HAVING A BALL: The Terrace Ballroom at Newark Symphony Hall, which has played host to Frank Sinatra and other icons, has been renovated to its former splendor. (Courtesy Venue)

Newark Symphony Hall CEO Orchestrates a Renaissance

Newark Symphony Hall is a nearly 100-year-old landmark in New Jersey that’s been undergoing a transformation that reflects more than the $50 million in physical renovations that are underway, with substantial funding from the state budget; programs for performing arts and production apprentices also aim to cement NSH as a center of Black culture and learning.

Talia Young, who has been the CEO of the non-profit organization that runs the venue, Newark Performing Arts Corporation, for nine months, first on an interim basis after Taneshia Nash Laird departed for an opportunity in Boston, has a clear vision of the future and the challenges that lie ahead.

SOUND VISION: Talia Young is CEO of Newark Performing Arts Corporation, the nonprofit that runs city-owned Newark Symphony Hall. (Courtesy venue)

“That’s the gift and the curse, of the venue,” Young said. “It’s so historic; so many firsts; so many I saw who used to perform there. The curse and the hurdle we’re up against is, how do we communicate, strategize, plan and secure that life and love now and build the future of what Symphony Hall is going to look like as an entertainment venue for the future and how we can produce, and how we can help and be a home for not just those types of entertainment, but what does production and workforce training look like? What does the art education in multiple tech arts fields look like? And how do we compose all that to use 200,000 square feet of space effectively?”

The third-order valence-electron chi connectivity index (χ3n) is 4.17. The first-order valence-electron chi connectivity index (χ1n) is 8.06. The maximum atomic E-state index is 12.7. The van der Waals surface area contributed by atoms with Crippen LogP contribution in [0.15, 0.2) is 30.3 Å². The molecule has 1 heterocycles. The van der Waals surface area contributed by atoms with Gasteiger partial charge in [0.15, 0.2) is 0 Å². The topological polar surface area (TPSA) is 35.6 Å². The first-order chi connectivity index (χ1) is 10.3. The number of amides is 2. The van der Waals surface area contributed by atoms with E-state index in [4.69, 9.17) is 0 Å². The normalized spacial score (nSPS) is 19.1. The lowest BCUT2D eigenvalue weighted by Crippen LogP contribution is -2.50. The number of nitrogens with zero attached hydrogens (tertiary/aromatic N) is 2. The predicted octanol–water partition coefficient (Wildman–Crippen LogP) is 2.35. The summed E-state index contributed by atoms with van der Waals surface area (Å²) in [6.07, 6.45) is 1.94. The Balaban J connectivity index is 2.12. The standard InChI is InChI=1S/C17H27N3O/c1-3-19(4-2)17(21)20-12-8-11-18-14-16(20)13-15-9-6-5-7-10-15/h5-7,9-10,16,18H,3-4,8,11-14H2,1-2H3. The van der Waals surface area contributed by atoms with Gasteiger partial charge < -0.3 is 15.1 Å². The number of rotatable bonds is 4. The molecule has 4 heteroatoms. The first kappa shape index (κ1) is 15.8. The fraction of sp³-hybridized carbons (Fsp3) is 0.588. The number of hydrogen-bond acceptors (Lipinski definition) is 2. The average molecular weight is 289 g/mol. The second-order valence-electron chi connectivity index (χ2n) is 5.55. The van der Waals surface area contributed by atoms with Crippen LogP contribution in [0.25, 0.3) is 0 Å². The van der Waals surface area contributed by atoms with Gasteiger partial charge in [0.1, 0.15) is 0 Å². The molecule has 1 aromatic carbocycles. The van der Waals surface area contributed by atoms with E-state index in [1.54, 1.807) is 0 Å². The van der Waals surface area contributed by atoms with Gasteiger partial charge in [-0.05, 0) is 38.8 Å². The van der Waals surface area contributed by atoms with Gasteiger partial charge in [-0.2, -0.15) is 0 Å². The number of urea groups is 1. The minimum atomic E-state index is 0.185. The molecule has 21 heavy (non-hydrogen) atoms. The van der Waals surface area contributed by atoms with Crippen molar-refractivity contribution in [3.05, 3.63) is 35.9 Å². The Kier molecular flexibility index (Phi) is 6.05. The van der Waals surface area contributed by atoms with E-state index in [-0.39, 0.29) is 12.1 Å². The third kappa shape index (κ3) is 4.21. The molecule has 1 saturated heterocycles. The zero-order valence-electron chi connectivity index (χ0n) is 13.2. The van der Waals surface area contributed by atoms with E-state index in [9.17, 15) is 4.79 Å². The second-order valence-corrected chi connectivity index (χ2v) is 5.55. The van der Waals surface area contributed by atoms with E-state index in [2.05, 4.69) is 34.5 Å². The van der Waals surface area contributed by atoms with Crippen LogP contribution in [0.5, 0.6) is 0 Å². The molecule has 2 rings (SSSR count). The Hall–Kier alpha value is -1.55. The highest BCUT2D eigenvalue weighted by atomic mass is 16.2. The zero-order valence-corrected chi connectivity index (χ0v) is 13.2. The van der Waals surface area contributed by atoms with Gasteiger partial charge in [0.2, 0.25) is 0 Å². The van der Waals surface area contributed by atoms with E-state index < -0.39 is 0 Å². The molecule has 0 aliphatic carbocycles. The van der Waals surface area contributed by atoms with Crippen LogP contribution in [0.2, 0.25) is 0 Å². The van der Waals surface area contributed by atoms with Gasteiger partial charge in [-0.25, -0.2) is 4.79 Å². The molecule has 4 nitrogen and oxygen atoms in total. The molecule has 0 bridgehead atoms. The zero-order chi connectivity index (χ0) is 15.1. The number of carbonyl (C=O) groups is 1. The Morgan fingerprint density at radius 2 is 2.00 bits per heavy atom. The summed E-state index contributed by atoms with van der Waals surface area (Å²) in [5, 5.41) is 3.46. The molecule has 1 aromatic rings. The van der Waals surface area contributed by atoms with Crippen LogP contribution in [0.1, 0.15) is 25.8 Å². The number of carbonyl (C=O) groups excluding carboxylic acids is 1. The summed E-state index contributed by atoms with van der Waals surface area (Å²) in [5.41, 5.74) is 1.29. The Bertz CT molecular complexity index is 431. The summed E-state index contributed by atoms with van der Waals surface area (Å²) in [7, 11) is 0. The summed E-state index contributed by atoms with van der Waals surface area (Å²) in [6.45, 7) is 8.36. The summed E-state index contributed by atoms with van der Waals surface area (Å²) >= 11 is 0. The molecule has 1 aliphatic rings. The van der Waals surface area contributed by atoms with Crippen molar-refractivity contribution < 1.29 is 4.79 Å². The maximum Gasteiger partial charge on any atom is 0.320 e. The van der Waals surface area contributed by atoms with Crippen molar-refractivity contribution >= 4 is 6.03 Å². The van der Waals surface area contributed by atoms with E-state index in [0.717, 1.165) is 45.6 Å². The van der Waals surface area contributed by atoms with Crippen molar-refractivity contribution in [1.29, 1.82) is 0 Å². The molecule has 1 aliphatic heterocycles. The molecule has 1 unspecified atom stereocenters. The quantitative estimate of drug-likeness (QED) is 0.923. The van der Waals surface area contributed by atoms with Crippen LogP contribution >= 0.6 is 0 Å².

The venue’s 15,000-square-foot Terrace Ballroom was recently restored. The main concert hall is 20,100 seats (50 more than New Jersey Performing Arts Center, Young points out) and will be restored to the tune of $15 million beginning in the fall. There is space for arts and education programs on NSH’s top two floors and there is also a 300-seat black box that productions and movies were using every month up until the Hollywood writers’ strike.

“Every time someone comes in our building, they say, I didn’t know this exists,” she said. “It’s a mausoleum from the curb, but when you come in, you realize there’s three separate buildings. A big part of it, of course, is getting the physical building up to modern standards and then layering everything else onto all that.”

The next phase of renovation is a new roof. All of the work is due to be complete in time for NSH’s 100th anniversary in 2025. Trenton, New Jersey-based Clarke Caton Hintz has designed a new streetscape for the building.

NEW IN NEWARK: Clarke Caton Hintz designed a new streetscape for Newark Symphony Hall. (Courtesy CCH)

Young, who has a background in finance after years with City National Bank of New Jersey, says the community development aspect of what’s happening at NSH is about more than “what we do in all four corners.”